Association Between Spasticity and Functional Impairments During the First Year After Stroke in Korea: The KOSCO Study

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Abstract

Objective

The aim of the study was to investigate the correlation between spasticity severity and functional outcomes during the first year after stroke.

Design

The Korean Stroke Cohort for Functioning and Rehabilitation is a large, multicenter, prospective cohort study of all patients with acute first-ever stroke admitted to participating hospitals in nine Korean areas. To investigate the correlation between spasticity severity and functional status measured by using the Institutes of Health Stroke Scale (NIHSS), Modified Barthel Index (MBI), Functional Independence Measurement (FIM), Fugl-Meyer Assessment (FMA), Functional Ambulatory Category (FAC), modified Rankin scale (mRS), and American Speech-Language Hearing Association National Outcome Measurement System Swallowing Scale (ASHA-NOMS), data were analyzed at 3, 6, and 12 mos after the occurrence of stroke.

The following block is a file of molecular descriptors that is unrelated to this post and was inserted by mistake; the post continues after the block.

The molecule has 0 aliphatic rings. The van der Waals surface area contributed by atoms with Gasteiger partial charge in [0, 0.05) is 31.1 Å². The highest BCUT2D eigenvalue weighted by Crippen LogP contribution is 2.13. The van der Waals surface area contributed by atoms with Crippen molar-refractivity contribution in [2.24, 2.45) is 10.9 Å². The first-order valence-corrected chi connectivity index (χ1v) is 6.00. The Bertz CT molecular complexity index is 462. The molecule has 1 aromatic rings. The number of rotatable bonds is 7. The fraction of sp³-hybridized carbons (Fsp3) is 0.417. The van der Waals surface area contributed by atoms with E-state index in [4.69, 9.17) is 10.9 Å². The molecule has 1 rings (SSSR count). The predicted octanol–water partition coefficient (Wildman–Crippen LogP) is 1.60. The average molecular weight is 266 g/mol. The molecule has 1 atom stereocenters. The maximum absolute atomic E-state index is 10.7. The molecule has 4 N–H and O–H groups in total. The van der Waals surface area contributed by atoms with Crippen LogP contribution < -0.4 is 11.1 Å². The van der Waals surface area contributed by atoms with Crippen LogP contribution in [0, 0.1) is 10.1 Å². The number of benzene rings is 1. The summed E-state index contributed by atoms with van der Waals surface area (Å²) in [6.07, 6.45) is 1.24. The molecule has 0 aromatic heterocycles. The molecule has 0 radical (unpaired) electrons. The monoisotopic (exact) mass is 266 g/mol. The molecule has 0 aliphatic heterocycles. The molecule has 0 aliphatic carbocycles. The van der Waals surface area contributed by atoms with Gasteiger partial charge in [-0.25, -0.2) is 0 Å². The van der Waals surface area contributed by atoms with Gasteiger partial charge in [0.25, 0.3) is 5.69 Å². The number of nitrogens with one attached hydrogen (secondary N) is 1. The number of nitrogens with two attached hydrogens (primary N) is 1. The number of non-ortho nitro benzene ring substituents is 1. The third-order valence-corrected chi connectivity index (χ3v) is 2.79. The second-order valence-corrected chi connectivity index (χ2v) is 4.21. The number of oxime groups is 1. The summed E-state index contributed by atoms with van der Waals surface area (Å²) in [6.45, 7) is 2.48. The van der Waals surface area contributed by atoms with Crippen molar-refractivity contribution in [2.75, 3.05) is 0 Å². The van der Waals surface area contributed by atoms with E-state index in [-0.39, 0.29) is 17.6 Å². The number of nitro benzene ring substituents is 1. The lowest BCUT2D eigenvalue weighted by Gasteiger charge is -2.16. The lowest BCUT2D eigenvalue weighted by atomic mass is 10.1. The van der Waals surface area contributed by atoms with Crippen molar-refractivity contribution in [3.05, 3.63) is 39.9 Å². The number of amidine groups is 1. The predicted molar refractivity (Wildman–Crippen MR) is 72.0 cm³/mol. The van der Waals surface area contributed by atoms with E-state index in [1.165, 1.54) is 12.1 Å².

Results

A total of 7359 stroke patients, 3056 were finally included. Prevalence rates of spasticity in patients after stroke were 6.8% at 3 mos, 6.9% at 6 mos, and 7.6% at 12 mos. The scores of mRS and NIHSS were higher and those of K-MBI, FIM, FMA, and ASHA-NOMS were lower in more severe spastic patients, indicating poorer functional outcomes (P < 0.05).

Conclusions

This study demonstrated the coexistence of spasticity and poor functional outcome during the first year after first-ever stroke patients.

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